On Central Asian tour, UN human rights chief wraps up visit to Kyrgyzstan

25 April 2007

Welcoming the steps taken to develop a strong civil society in Kyrgyzstan while calling for further progress on the treatment of women and detainees, the United Nations High Commissioner for Human Rights Louise Arbour today concluded a two-day visit to the country, the first leg of her four-country tour of Central Asia.

Welcoming the steps taken to develop a strong civil society in Kyrgyzstan while calling for further progress on the treatment of women and detainees, the United Nations High Commissioner for Human Rights Louise Arbour today concluded a two-day visit to the country, the first leg of her four-country tour of Central Asia.

During her stop in the Bishkek, she met with President Kurmanbek Bakiev, Foreign Affairs Minister Ednan Karabayev and Chairman of the Supreme Court Kurmanbek Osmonov, among other officials. She also held discussions with representatives of local and international organizations, civil society groups and diplomats.

Ms. Arbour was “pleased to note the positive direction taken by Kyrgyzstan in developing a strong civil society,” according a press release issued by her office today. “She noted the importance of further improving human rights in the country, in particular with respect to the independence of the judiciary, gender equality and preservation of the democratic space.”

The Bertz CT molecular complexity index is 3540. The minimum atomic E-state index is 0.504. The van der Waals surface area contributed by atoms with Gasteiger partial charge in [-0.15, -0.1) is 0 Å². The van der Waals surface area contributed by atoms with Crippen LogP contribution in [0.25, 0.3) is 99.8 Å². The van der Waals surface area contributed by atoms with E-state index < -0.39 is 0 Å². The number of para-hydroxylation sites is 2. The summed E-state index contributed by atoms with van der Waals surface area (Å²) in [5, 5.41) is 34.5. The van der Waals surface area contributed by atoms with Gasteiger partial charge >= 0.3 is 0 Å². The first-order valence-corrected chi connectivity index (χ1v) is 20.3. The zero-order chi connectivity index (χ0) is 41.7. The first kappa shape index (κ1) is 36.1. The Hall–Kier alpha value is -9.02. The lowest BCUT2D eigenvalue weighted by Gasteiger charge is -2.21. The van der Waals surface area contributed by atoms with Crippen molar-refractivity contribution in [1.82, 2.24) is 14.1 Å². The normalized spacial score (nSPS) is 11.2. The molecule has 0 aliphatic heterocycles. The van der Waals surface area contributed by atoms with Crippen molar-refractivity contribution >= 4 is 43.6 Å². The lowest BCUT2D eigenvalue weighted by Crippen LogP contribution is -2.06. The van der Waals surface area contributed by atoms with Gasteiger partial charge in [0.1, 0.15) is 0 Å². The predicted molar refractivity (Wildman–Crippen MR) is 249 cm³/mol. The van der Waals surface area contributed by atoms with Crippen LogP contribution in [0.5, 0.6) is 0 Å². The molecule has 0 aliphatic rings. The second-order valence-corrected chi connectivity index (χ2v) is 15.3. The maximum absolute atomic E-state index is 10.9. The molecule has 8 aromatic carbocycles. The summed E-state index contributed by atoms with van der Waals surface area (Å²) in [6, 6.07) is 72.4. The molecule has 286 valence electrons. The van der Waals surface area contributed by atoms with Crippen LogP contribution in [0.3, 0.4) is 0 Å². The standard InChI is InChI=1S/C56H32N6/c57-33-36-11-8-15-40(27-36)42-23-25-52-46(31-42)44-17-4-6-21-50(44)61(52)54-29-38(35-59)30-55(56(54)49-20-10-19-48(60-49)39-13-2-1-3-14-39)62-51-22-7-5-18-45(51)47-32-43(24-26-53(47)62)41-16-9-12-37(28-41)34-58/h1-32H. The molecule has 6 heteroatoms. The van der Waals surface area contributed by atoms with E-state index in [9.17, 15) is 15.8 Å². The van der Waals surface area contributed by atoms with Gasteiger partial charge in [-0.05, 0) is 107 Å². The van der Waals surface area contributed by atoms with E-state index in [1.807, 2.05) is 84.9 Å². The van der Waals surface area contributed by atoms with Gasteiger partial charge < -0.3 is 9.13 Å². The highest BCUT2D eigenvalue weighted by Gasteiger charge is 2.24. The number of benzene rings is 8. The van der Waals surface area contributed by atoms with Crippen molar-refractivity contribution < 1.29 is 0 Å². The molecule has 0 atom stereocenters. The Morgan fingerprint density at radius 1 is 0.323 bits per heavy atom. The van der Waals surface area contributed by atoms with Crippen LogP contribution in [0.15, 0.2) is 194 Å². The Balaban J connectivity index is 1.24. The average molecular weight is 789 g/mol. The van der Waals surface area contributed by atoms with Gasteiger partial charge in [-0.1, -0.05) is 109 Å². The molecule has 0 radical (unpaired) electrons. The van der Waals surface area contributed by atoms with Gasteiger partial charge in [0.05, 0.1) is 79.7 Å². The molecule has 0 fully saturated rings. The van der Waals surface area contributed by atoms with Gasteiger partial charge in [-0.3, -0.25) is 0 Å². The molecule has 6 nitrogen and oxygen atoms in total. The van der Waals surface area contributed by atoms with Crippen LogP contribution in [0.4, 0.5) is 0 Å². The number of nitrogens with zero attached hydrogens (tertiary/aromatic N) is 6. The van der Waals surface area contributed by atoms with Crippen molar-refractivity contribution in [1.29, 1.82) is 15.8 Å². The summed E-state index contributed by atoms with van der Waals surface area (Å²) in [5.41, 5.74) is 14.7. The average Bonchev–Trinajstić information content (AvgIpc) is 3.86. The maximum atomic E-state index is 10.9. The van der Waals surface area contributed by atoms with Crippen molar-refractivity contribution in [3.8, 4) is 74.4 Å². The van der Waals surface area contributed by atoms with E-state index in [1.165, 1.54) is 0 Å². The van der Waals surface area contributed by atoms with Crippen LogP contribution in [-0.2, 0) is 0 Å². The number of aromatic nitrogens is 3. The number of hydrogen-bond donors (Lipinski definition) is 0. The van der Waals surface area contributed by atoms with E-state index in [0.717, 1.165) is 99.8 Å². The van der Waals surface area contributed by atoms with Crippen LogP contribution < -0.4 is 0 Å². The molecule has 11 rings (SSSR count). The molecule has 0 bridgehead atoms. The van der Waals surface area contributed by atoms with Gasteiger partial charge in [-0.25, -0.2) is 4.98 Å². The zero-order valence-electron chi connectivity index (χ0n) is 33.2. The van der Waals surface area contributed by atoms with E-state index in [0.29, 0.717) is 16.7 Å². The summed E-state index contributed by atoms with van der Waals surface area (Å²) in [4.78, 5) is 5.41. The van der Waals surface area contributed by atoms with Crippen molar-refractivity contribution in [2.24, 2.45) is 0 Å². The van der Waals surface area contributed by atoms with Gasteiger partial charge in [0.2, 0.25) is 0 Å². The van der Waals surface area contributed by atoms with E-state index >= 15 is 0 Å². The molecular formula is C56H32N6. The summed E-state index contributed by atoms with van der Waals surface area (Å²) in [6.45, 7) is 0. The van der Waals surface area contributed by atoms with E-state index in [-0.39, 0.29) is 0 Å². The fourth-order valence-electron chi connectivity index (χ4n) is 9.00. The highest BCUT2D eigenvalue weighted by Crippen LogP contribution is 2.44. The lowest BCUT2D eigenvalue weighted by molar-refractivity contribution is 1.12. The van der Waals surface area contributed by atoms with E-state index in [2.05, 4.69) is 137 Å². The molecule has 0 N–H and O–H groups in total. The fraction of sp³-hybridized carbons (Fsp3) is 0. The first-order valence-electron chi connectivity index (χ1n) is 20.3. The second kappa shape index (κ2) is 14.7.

However, she voiced concern about several issues pertaining to women, including their low level of participation in public life, domestic violence and abductions for forced marriage, also known as bride kidnapping – and said the Government was obligated to address them.

The High Commissioner also “regretted that incidents of ill-treatment and torture of detainees were still reported in the country,” and welcomed a step taken by the Government to reduce torture by introducing a review of detention. She also suggested that Kyrgyzstan ratify the Optional Protocol to the Convention against Torture, which went into effect last June, and invite the Special Rapporteur on Torture, an unpaid expert serving in an independent personal capacity, to help the Government assess and find solutions for the problem.

Ms. Arbour was pleased to receive assurances from President Bakiev regarding the speedy conclusion of an agreement to establish a presence for her Office in the country’s capital, Bishkek. Foreign Minister Karabayev said that the pact will be finalized by next month.

Her next stop on her visit to the region is in Tajikistan, and after that she will go to Kazakhstan and Turkmenistan on her 11-day tour of Central Asia, which aims to increase her Office’s visibility in the area.

 

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